HP has  proposed that we devise a mechanism for Pegasus that allows static instances to be created/manipulated by the resource owner while allowing only read access by clients. We could be more general than this if we create access control at the class level so that, for example, the resource owner could dictate the access by other potential.  Thus the resource owner could dictate read-only access by other users.

Somewhere in there there is a logical ground.  We probably do need to limit the ability to change on some basis.  However, I suggest that we can try to do that as part of the access control mechanisms we are planning to design (which is another use case for class level access control) rather than building a special mechanism.  

Therefore, I propose that we move this discussion to the access control discussion and in this note consider primarily the algorithms for routing, especially those dealing with the instance repository.

Proposal to Establish ownership of Classes

Note: Much of this discussion bears a strong relationship to ideas that would come from ownership of entities within the CIMOM, Primarily the classes.  However, until we resolve the access control definitions (authorization rules) we do not know what we can do with ownership technologies.

Proposal to Modify Operation of CIMOM Routing

We therefore propose that what we want to do is to force the identification of not only classes with valid providers (that would be identified through the provider qualifier or provider registration) but also to identify those classes for which the instance repository is to be the "provider".  In essence we are establishing ownership of classes. With the provider qualifier this is a simple change since there is no concept of ownership and involves:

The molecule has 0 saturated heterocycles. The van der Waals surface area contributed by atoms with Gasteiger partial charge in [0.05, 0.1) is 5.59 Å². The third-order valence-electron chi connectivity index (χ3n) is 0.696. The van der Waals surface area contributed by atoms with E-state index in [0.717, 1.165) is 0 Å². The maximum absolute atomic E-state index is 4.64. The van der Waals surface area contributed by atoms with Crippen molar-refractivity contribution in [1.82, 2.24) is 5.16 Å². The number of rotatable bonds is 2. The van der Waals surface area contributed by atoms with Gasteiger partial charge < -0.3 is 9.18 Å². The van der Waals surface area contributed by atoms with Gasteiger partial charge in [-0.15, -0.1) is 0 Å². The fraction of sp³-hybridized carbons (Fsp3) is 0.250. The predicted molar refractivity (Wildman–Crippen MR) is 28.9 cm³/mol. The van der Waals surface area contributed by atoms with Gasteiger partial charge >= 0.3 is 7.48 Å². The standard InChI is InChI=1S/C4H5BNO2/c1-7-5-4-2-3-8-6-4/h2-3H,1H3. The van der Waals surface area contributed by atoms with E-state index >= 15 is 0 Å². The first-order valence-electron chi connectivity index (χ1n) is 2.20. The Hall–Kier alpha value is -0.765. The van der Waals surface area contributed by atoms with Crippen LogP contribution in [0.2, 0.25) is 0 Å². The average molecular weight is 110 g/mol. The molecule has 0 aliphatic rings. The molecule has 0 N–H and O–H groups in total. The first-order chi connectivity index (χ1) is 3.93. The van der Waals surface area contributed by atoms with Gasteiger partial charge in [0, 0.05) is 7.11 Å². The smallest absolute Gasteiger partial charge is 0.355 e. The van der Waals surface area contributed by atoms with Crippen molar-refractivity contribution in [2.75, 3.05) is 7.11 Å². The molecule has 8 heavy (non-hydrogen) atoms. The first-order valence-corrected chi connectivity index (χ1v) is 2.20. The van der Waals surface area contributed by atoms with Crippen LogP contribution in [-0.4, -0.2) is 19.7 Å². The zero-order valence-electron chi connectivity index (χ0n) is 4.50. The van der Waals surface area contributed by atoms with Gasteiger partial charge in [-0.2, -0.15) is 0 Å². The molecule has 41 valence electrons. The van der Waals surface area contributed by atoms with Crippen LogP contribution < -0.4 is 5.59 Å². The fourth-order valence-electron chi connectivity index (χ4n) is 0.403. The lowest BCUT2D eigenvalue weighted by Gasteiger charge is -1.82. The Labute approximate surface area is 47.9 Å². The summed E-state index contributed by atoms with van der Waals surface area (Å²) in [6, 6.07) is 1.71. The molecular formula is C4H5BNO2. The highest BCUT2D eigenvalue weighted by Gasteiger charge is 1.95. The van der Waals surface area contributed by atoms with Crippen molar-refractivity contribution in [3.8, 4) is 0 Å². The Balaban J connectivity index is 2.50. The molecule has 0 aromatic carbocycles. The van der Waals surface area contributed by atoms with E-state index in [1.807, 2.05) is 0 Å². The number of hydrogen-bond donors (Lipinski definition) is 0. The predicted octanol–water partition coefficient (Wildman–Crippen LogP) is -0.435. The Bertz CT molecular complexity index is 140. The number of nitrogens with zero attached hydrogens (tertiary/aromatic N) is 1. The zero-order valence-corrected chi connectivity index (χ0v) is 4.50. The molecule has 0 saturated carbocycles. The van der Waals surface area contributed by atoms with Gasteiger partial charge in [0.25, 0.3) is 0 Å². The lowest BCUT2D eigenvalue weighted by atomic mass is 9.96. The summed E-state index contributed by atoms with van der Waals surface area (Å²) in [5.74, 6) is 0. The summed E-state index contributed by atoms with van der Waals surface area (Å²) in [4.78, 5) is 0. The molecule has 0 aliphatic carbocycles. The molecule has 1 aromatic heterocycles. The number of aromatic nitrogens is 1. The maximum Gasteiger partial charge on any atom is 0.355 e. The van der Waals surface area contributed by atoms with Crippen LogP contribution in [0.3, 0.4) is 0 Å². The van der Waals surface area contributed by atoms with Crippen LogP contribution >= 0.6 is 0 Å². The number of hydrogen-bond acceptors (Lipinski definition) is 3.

1. Change the CIMOM routing so that there is no default provider.  Any instance operations against instances of classes for which there is no provider will receive an error return.  Any class for which the instance repository is to be used must have the provider qualifier set to "Repository".
  2. At the same time, this then requires that the provider qualifier be supplied for all classes for which we are interested in using the instance repository. Since today setting the provider qualifier is a very manual activity (adding a qualifier to the class definition)  with no real defined provider registration tools. We simply set the qualifier for classes that will use the repository as part of the general process of setting the provider qualifier. Thus a provider that wanted to register itself would add the provider qualifier to classes that were to be routed directly to the provider and also set the provider qualifier to "repository" for classes that it wished to manipulate through the instance repository.

This becomes more complex when we move to using provider registration as the tool for determining the provider associated with a class.  The provider class today lists the classes associated with a particular provider so that these classes are "registered" for the provider when an instance of the provider class in installed in the CIMOM.  However, to date, we have assumed that the classes for which we are registering are to be associated with the provider being registered.  However, we may want to register classes against the "repository" provider in addition to registering classes against the provider being registered. Thus the process of registering a provider may associated certain classes with this provider but also associate certain classes with the instance repository.  Further, when the provider is de-registered, we would assume that these classes in the instance repository might also be de-registered.

NOTE: At this point I am just preparing to look  through Christinas definitions (an interop proposal) for provider registration to determine if we need to add something.